- to settle for a smaller investment return.
Stay the Course: My Personal Favorite
Stay the course!~Jack Bogle,>Stay the Course: My Personal Favorite
You continue with your investment plan as before, reviewing your portfolio perhaps annually and rebalancing if necessary. This is the most boring strategy. But, I like my investments boring.
It’s simple. Staying the course requires the least effort. It can also decrease taxes. I know that with patience, I’ll eventually make back any losses from holding intermediate-term bonds by collecting the now-larger interest payments. And finally, staying the course is the best way to avoid human error.
While this strategy is technically simple, it’s not emotionally easy. The hard part is what you’re not doing: nothing. That is, it can be emotionally difficult to stick with your investment plan, to not tinker or make changes in response to the latest market movement. Yet, those two things are essential to success: patience and discipline.
The Bogleheads® Bias for Simplicity
“Simple beats complicated when it comes to investing.”~Christine Benz
Recently, I worked with a family who moved away from their traditional high-fee asset manager. They decided to manage their investments themselves, using low-cost index funds. Unfortunately for them, they decided to use a lot of low-cost index funds – slicing and dicing what would otherwise be two low-cost stock funds.
They confided that they regretted that decision as soon as it came time to do their first rebalance. Generally, two low-cost stock funds are all one needs.
That’s why I’m biased towards simplicity: embracing simplicity helps ensure investing success. Of course, I’m not alone in this approach. Many Bogleheads® have a bias towards simplicity:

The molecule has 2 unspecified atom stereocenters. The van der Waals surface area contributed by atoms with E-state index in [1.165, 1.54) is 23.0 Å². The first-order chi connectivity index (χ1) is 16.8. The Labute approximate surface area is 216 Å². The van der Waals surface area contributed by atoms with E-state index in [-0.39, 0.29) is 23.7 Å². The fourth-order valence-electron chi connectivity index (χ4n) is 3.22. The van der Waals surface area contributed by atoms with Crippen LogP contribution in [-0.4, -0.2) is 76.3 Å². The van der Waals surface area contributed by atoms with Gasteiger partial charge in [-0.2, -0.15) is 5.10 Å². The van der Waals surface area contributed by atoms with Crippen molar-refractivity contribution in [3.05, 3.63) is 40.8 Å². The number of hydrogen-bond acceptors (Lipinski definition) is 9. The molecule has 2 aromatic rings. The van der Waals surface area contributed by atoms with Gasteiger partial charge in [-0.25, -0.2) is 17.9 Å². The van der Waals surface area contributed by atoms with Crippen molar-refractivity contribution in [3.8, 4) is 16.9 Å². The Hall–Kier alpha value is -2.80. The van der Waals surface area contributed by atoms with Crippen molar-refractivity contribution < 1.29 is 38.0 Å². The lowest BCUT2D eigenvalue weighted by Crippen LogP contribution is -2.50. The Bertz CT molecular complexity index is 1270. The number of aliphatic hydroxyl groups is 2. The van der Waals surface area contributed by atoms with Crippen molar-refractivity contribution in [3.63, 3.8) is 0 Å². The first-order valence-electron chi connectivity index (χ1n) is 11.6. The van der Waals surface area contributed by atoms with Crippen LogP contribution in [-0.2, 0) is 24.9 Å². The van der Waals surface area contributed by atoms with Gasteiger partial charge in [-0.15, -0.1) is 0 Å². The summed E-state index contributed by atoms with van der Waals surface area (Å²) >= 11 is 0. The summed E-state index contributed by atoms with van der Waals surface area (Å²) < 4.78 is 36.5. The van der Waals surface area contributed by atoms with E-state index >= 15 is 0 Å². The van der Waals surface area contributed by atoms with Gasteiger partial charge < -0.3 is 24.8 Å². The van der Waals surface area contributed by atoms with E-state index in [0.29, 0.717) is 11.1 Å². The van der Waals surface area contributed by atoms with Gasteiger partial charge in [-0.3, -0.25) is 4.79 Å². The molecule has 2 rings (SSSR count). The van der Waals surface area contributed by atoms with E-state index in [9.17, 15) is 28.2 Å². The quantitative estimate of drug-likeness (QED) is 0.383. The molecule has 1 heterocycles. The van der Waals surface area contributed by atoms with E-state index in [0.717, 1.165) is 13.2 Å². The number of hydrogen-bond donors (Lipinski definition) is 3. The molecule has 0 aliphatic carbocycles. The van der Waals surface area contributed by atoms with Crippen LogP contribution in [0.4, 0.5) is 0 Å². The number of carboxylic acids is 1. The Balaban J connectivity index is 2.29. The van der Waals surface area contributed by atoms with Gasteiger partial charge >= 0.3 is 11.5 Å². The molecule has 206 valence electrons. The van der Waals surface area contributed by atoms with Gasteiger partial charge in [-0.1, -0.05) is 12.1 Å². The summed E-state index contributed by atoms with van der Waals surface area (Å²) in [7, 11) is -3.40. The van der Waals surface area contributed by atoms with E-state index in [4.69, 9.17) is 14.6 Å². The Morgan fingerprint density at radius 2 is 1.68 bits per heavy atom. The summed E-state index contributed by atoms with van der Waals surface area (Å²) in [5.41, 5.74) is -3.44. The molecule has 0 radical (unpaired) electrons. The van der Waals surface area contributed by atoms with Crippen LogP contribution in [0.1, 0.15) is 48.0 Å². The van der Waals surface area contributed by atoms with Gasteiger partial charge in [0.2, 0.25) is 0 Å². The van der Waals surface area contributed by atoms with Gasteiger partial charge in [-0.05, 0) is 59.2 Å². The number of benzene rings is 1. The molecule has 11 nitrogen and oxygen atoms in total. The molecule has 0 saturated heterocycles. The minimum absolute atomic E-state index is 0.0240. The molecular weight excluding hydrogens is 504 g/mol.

- Mike Piper, CPA uses a single, low-cost balanced mutual fund in his tax-advantaged investment accounts. He spoke about this on the 9th episode of Bogleheads® Live.
- Dr. William J. Bernstein suggested the topic for the 8th episode of Bogleheads® Live, the importance of simplicity when investing.
- Rick Ferri, CFA, on the 2nd episode of Bogleheads® Live, shared how his investment approach has changed over time, since he wrote All About Asset Allocation years ago:
In the All About Asset Allocation book, I think I used eight, nine, ten different funds. For example, I divided Europe, Pacific, and emerging markets into three different pots of money. I was showing that there may be some benefit to having three different funds, rather than just having one total international fund.
I’ve gone away from that. Even if there is an incremental benefit to doing that, it’s much easier to have a total international index fund.
Bonus Strategy: Cowboy Account for Market Timing, Alternative Assets, and More
I realize that my preferred route is the one approach requiri>Bonus Strategy: Cowboy Account for Market Timing, Alternative Assets, and Moreconsider a split strategy:
- With most of your money, stay the course.
- Then, take a little bit of money to fund a cowboy account – where you do any number of ill-advised strategies.
Playing with (lighting on fire) a little bit of money is reasonable – especially if it means that you stay the course via the tried-and-true, boring approach with the bulk of your investments.
Disclaimer: For education and entertainment purposes only. Not specific investment advice. Confer with your tax and investment professionals before making any investment decisions.